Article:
Posted by stoptorture on 30th January 2008
Senator Edward Kennedy: “Would waterboarding be torture if it was done to you?”
Attorney General Michael Mukasey: “I would feel that it was.”
Despite that, Mukasey still refuses to answer whether waterboarding is torture and is prohibited. A portrait of George Orwell indeed hangs on his wall at the Department of Justice. Good old doublethink.
See the exchange at TPM Muckraker.
Posted in Human Rights, Torture, U.S. Law | 40 Comments »
Posted by stoptorture on 30th January 2008
Three main points in Attorney General Mukasey’s letter to Senator Leahy about waterboarding (January 29, 2008):
1) Mukasey thinks torture is okay sometimes (but we have to guess when): “If this were an easy question, I would not be reluctant to offer my views, but with respect, I believe it is not an easy question. There are some circumstances where current law would appear clearly to prohibit the use of waterboarding. Other circumstances would present a far closer question.”
2) Mukasey likes to keep his torture methods secret (legitimate interrogation programs all publish their rules): “Any answer I give could have the effect of articulating publicly — and to our adversaries — the limits and contours of generally worded laws that define the limits of a highly classified interrogation program.”
3) Mukasey thinks waterboarding could be legally approved for use again (torture at the stroke of the presidential pen): “’That process would begin with the C.I.A. director’s determination that the addition of the technique was required for the program. Then the attorney general would have to determine that the use of the technique is lawful under the particular conditions and circumstances proposed. Finally the president would have to approve of the use of the technique.”
Michael Mukasey: Keeper of the legal apparatus for the commission of war crimes
Posted in Human Rights, International Law, Torture, U.S. Law | 7 Comments »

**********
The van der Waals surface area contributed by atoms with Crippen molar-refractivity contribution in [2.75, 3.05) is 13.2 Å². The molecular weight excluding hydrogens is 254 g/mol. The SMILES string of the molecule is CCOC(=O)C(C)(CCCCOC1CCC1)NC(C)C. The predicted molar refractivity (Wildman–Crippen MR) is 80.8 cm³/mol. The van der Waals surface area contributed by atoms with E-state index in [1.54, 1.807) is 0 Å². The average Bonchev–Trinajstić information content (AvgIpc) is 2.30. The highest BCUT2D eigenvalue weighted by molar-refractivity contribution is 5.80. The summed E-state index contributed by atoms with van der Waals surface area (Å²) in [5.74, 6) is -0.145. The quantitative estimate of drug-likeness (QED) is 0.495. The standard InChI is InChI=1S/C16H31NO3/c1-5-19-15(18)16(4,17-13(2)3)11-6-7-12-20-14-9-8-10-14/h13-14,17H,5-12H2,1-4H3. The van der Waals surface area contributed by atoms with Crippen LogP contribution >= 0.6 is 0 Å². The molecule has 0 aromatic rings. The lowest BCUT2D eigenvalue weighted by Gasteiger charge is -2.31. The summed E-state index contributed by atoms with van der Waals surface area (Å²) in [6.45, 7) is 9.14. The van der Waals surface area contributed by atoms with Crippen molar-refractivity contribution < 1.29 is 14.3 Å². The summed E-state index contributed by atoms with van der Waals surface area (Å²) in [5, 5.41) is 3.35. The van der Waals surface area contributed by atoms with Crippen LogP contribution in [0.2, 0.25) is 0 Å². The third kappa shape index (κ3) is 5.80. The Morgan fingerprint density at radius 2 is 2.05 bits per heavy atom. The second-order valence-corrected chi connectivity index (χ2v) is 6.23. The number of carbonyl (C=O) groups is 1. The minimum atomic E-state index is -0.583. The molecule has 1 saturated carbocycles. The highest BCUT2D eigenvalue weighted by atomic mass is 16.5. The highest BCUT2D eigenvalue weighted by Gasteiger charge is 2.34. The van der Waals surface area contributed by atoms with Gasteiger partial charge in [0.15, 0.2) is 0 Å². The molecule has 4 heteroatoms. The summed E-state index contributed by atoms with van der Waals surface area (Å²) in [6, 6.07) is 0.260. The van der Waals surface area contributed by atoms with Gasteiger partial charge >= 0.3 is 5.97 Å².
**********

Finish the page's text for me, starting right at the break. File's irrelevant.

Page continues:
Posted by stoptorture on 24th January 2008
When asked at his confirmation hearing whether waterboarding used and approved by the Bush administration against detainees was torture, Michael Mukasey refused to answer because he had not been “read-in” on the details of the program. Well, after nearly three months as Attorney General, Mukasey has had plenty of opportunity to get any information he said he needed.
Having been “read-in” on the U.S. interrogation programs, what does Attorney General Mukasey think of waterboarding now? On January 30 at 10AM, he will have a chance to go before the Senate Judiciary Committee that voted to confirm him and answer precisely that question.
Senate Judiciary Committee Democrats have asked Mukasey in a letter to come prepared to answer two questions:
1. Is the use of waterboarding as an interrogation technique illegal under U.S. law, including treaty obligations?
2. Based on your review of other coercive interrogation techniques and the legal analysis authorizing their use, what is your assessment of whether such techniques comply with the law?
Both these questions are good, but they do not touch on the central issue: accountability. As explained in a previous post, only the threat of criminal sanction can stop the U.S. torture program, and if the senators shy away from demanding that, they will be handing another victory to the torturers. If the senators are serious about ending the torture policy, they must also ask Mukasey the following questions:
3. Was the authorization of waterboarding criminal under the War Crimes Act, the Torture Statute, or other applicable laws?
4. Was the use of waterboarding criminal under the War Crimes Act, the Torture Statute, or other applicable laws?
5. Was the authorization of any of the techniques listed below criminal under the War Crimes Act, the Torture Statute, or other applicable laws? Was the use of any of the techniques listed below criminal under the War Crimes Act, the Torture Statute, or other applicable laws?:
4. Will you appoint a special counsel to conduct a full, public, and impartial criminal investigation on the authorization or use by U.S. personnel or assets of any of the above mentioned techniques against detainees?
Posted in Activism, Events, Human Rights, International Law, Torture, U.S. Law | 19 Comments »